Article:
A week before December's Budget the Department released the Book of Estimates for 2010. In this short document the Department give their forecasts for the coming year under the prevailing policies. On page 5 the prediction for tax revenue for 2010 is given as €31.9 billion - a drop of just 4.5% on the 2009 outturn.
At this point it may be worth noting the uselessness of Department of Finance predictions.
When the Book of Estimates was released in December it also contained a forecast for the full-year tax revenue for 2009 of €32.6 billion. This was a forecast of tax revenue after 11 of the 12 months of 2009 had passed. Some three weeks later when the actual outturn of €33.4 was released by the Department, we were told that this was further evidence of the economy "turning the corner" as tax revenue came in ahead of forecast. For example the Irish Times has a piece that includes lots of bad news but does say that "tax revenues in 2009 came in €473 million higher than was forecast in budget 2010." There is also a paragraph that goes:
"Department of Finance official Michael McGrath said the department would not be changing its budget day tax forecasts, despite the “slight improvement” in revenues in December. The Government said last month that it expects to receive €31.9 billion in tax receipts during 2010."The only "improvement" was relative to the low forecast the Department gave three weeks earlier. Tax revenue for the year was down 19% on the previous year.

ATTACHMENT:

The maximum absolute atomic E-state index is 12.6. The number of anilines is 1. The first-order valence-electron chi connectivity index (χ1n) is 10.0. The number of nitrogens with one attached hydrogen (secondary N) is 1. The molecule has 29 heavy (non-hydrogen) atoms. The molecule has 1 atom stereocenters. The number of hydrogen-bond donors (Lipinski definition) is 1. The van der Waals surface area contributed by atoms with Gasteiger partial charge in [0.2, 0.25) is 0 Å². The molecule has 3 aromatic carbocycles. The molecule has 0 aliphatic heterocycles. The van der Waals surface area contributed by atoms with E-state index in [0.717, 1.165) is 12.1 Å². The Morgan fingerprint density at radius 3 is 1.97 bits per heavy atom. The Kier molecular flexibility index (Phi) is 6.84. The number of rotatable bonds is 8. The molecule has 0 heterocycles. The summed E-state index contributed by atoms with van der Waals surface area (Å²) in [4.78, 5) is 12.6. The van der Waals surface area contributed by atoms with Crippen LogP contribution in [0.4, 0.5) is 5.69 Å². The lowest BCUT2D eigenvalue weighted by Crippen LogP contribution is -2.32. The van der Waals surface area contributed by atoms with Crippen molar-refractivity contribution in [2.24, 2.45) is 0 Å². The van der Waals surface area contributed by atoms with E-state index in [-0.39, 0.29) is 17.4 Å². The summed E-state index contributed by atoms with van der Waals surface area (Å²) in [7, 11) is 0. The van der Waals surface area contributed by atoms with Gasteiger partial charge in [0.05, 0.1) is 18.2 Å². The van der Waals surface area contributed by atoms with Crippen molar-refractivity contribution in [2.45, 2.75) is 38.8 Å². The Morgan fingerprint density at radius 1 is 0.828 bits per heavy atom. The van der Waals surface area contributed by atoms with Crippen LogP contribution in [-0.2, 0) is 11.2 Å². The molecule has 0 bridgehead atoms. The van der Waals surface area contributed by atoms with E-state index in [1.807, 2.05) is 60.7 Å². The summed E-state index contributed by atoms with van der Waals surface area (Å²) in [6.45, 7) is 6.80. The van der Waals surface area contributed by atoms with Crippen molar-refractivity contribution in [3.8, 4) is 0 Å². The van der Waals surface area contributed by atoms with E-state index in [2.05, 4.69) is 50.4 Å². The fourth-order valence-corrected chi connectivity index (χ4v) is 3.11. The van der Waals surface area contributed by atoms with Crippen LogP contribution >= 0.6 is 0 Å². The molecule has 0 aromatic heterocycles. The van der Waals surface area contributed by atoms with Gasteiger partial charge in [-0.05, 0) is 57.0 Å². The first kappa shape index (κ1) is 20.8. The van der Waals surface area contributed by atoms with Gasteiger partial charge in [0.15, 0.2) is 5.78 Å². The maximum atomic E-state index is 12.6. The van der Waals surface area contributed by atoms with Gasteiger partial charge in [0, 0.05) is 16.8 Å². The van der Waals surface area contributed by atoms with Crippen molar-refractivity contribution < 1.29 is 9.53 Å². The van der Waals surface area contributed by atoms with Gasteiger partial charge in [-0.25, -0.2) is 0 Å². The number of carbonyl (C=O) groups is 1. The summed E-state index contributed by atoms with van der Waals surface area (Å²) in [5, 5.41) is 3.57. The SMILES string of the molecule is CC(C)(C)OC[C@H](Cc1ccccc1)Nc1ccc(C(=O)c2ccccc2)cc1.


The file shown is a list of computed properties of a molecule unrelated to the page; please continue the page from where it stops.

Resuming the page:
Anyway back to our forecasts for 2010. We can see from the quote that at the start of January the Department was still predicting tax revenues of €31.9 billion. Last week the Department published the Exchequer Statement for January. This shows that tax revenues are down 17.7% on the same month last year. This is a bit more than 4.5%.
At the same time the Department released a Profile of Tax Revenue for 2010. With little fanfare we see than the Department has revised downward its forecast of tax revenue by some €880 million to €31.05 billion. This gives a predicted drop in tax revenue of 7%. [Further exploration reveals that this figure also appeared on page 47 of the December release of Stability Programme Update.]
As the year progresses (and more evidence emerges) it is likely that the Department will continue to scale down their forecasts of tax revenue for 2010. By the time of the Book of Estimates for 2011 we may see a forecast of closer to €29 billion. When the actual figure emerges a few weeks later we may hear further cries of tax revenue coming in ahead of forecast. Oh brother!
Here are some estimates of 2009 tax revenue from the Department of Finance website. The actual outturn was €33.4 billion.
(Dec 2006) Page 2
|€56.3 billion||-€22.9 billion|
(Dec 2007) Page 2
|€51.8 billion||-€18.4 billion|
|2009 Book of Estimates|
(Dec 2008) Page 4
|€41.2 billion||-€7.8 billion|
(Dec 2008) Page 2
|€42.8 billion||-€9.4 billion|
(April 2009) Page 13
|€34.4 billion||-€1.0 billion|
|2010 Book of Estimates|
(Dec 2009) Page 5
|€32.6 billion||+€0.8 billion|
[Note: I have made a small bet with a colleague on the tax revenue outturn. €10 to me if the figure is below €30 billion. I'll be down €10 if the figure is above €30 billion. As of now I like the odds based on the trend we recently discussed.] Tweet